A. Research has discovered GS and CS act synergistically (work well together) in improving joint health. Several studies have investigated this action and it’s recommended that GS and CD be taken together. However, there may be times when your healthcare practitioner may recommend using one or the other, but not both GS and CS together. Please follow their recommendations to obtain the best results for your own unique health concerns. Low-molecular weight chondroitin sulfate (CS) is the preferred CS form, and the form that has shown the most promise in studies.
Q. Why is it important to take low-molecular weight CS?
A. When CS was first studied, it was given to six healthy volunteers, six patients with rheumatoid arthritis, and six patients with osteoarthritis. Researchers then measured the levels of CS in all study subjects. They found no evidence of CS in any of the subjects. This single study led many physicians and scientists to believe CS can’t be absorbed, and was not an effective natural treatment.
However, several other studies in healthy volunteers have reported CS can be absorbed. The distinct difference for these findings is thought to be associated with the types of CS used in the studies. Some forms are much more absorbable that others. This was demonstrated in a recent study using CS with lower molecular weight. A higher absorption is observed for low-molecular weight CS.
This means CS products with a low molecular weight may be better absorbed, allowing the CS to get into the bloodstream and the synovial fluid of joints where it’s needed.
Q. Are there other supplements that can help osteoarthritis?
A. Several vitamins, minerals, enzymes, and natural supplements have benefits for individuals with osteoarthritis. Proteolytic enzymes effectively offer relief of the pain, stiffness, and swelling of osteoarthritis.
Folic acid and vitamin B can reduce the number of tender joints and increase joint mobility. Vitamins C, D, and E not only may prevent osteoarthritis, but inhibit the disease’s progression. Niacinamide improves joint function, range of motion, and muscle strength. Clinical studies using the herb Boswellia serrata have yielded good results in osteoarthritis.
Application of ointments on osteoarthritic joints may be helpful in reducing pain and stiffness. Menthol-based preparations can provide soothing relief to painful joints. Capsaicin ointments and gel made for cayenne pepper also are very beneficial. When applied to the skin, capsaicin first stimulates, then blocks, nerve fibers that transmit pain messages. Capsaicin depletes nerve fibers of a neurotransmitter called substance P. This neurotransmitter transmits pain messages and activates inflammation in osteoarthritis. Capsaicin ointment is very effective in relieving osteoarthritis pain in many individuals.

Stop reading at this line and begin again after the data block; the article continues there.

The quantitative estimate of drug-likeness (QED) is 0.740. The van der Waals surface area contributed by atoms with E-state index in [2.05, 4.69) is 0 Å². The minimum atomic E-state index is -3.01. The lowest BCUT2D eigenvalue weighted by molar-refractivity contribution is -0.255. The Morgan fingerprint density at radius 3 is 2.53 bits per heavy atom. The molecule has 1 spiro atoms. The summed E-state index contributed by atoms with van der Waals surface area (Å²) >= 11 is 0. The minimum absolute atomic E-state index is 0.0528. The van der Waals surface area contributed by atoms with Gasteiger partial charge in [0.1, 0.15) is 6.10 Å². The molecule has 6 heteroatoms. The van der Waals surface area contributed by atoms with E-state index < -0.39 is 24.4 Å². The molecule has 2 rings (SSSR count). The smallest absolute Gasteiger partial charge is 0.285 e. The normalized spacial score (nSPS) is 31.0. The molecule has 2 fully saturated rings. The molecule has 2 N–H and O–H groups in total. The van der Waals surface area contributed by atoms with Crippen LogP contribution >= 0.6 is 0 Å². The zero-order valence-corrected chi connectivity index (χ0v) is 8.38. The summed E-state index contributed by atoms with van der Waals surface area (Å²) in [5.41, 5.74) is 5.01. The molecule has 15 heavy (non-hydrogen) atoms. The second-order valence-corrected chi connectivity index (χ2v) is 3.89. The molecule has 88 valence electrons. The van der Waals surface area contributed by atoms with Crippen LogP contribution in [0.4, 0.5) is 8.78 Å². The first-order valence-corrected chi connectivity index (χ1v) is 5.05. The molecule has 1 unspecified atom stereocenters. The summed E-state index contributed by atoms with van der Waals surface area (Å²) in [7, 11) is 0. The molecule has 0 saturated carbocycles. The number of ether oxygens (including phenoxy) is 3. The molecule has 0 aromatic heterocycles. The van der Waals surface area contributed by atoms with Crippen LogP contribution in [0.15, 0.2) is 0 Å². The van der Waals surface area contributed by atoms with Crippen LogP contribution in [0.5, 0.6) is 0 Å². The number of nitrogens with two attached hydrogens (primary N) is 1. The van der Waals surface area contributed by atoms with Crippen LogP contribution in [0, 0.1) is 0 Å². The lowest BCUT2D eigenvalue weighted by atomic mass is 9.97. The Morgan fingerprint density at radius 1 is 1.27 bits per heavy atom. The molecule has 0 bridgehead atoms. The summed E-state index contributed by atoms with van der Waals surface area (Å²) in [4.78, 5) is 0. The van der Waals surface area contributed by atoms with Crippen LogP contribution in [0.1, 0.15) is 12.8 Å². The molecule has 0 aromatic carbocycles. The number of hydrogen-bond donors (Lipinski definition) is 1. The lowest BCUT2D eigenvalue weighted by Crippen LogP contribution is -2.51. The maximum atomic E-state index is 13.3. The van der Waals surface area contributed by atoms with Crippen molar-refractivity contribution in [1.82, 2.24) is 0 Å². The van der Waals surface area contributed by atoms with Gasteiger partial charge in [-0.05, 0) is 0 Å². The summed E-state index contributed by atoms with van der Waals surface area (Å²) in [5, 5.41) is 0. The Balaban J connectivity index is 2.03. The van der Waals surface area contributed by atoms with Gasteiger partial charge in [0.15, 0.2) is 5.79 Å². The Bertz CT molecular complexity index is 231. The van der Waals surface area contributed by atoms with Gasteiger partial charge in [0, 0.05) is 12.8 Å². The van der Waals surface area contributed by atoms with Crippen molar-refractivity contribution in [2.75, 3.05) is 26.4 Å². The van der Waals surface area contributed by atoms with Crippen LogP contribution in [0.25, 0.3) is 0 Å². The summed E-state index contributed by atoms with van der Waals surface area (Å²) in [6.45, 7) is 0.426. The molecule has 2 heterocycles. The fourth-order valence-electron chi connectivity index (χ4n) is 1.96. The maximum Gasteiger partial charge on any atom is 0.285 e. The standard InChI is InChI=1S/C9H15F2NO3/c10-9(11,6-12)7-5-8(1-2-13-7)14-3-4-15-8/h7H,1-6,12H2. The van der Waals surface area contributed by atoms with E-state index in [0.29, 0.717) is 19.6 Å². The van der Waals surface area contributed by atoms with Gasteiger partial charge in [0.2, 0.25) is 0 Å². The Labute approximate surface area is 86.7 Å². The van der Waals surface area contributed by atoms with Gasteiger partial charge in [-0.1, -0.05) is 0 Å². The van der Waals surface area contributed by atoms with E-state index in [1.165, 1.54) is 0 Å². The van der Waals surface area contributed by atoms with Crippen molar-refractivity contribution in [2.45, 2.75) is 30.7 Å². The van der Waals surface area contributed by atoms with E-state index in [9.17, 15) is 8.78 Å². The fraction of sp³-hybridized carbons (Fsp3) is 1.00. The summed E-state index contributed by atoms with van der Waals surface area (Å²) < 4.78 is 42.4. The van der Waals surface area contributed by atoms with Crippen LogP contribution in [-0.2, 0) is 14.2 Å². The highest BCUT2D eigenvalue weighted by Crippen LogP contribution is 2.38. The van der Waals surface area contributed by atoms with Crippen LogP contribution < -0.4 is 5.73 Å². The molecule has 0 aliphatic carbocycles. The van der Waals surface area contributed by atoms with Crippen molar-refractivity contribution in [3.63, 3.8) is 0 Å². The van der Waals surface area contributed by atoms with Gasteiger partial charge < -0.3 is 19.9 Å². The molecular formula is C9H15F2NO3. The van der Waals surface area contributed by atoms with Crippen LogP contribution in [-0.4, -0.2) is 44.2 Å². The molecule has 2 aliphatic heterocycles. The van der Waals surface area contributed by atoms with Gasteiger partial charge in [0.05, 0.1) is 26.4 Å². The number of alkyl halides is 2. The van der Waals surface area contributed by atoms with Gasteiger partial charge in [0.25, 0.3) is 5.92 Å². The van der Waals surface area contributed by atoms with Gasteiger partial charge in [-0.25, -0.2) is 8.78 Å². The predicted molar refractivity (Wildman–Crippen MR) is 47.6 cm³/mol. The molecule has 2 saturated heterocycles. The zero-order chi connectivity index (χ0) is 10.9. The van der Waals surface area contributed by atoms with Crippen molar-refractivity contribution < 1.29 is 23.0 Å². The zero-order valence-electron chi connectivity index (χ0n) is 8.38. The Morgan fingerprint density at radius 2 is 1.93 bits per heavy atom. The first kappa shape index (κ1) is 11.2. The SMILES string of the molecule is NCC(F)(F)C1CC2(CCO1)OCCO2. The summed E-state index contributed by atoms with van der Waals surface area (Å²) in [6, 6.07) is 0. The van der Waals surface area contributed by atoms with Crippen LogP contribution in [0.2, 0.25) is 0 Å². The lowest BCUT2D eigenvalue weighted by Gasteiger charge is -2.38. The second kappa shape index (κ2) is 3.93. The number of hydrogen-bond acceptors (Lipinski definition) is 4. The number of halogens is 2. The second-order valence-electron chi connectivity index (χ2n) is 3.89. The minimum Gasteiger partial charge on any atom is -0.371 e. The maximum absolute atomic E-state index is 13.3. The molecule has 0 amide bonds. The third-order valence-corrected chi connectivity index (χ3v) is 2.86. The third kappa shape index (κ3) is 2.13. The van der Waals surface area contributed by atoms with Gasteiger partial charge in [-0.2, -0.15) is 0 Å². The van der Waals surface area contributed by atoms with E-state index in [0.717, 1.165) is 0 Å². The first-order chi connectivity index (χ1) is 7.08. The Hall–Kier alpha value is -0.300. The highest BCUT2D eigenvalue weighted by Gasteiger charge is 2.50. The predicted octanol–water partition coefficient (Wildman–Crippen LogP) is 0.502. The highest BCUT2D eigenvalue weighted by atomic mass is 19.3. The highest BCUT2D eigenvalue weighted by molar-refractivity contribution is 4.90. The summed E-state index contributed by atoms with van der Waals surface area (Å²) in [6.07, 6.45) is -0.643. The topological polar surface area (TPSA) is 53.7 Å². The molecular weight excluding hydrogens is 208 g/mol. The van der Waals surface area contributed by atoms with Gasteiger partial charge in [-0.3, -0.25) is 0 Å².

Q. Is there anything else I can do for joint pain and stiffness?
A. When osteoarthritis occurs in the hands, use of a Paraffin dip can be very comforting. A licensed health care practitioner can provide information about how to safely use Paraffin dips at home.
Exercise is an excellent way to keep joints mobile, decrease pain, and increase body strength, too. Water aerobics also can reduce the pressure and stress on joints.
The Arthritis Foundation strongly suggests making movement an integral part of your life. When you’re in less pain and have more energy, more range-of-motion, and a better outlook on life, you’ll reduce stress and be a much healthier person despite your osteoarthritis.
One important last thought
When we don’t feel well, we sometimes have a tendency to self-diagnose. If you haven’t been evaluated by a licensed health care practitioner for your joint pain and stiffness, you need to do so. These symptoms may be caused by other illnesses and may require much different treatment. Only licensed health care practitioner can provide a certain diagnosis of osteoarthritis.
Osteoarthritis may be a part of life for many of us as we age; however, constant pain and stiffness need not be. GS combined with absorbable CS can actually improve damage in joints affected by osteoarthritis and significantly reduce pain and stiffness. And it can be an empowering way to improve your health.
PsoriaClear New from Source Naturals
August 01, 2006 12:10 PM
Strangely enough, the secret of soft, smooth, silky skin may be a prickly, thorny bush from the inhospitable mountains of Russia and northern China. The berries of sea buckthorn (Hippophae rhamnoides) are so rich in vitamins and nutrients that they were legendary in China, Russia, and Europe for centuries, but then were forgotten. After many years of being planted as a protective hedge— the thorns are apparently quite vicious—the sea buckthorn is being rediscovered for its nutrients, and particularly, for its amazing properties in skin regeneration.
The oil of the sea buckthorn is one of numerous compounds in Source Naturals PSORIACLEAR ointment, a formula that moisturizes and replenishes the skin cells.
The bounty of the earth has been gathered for this unusual and effective topical ointment— a convenient, natural aid for healthy, glowing skin.
Pegasus, the magnificent flying horse of Greek mythology, was said to have obtained his phenomenal strength from sea buckthorn—berries and leaves so nutritious, they must have been cultivated by the gods on Mount Olympus.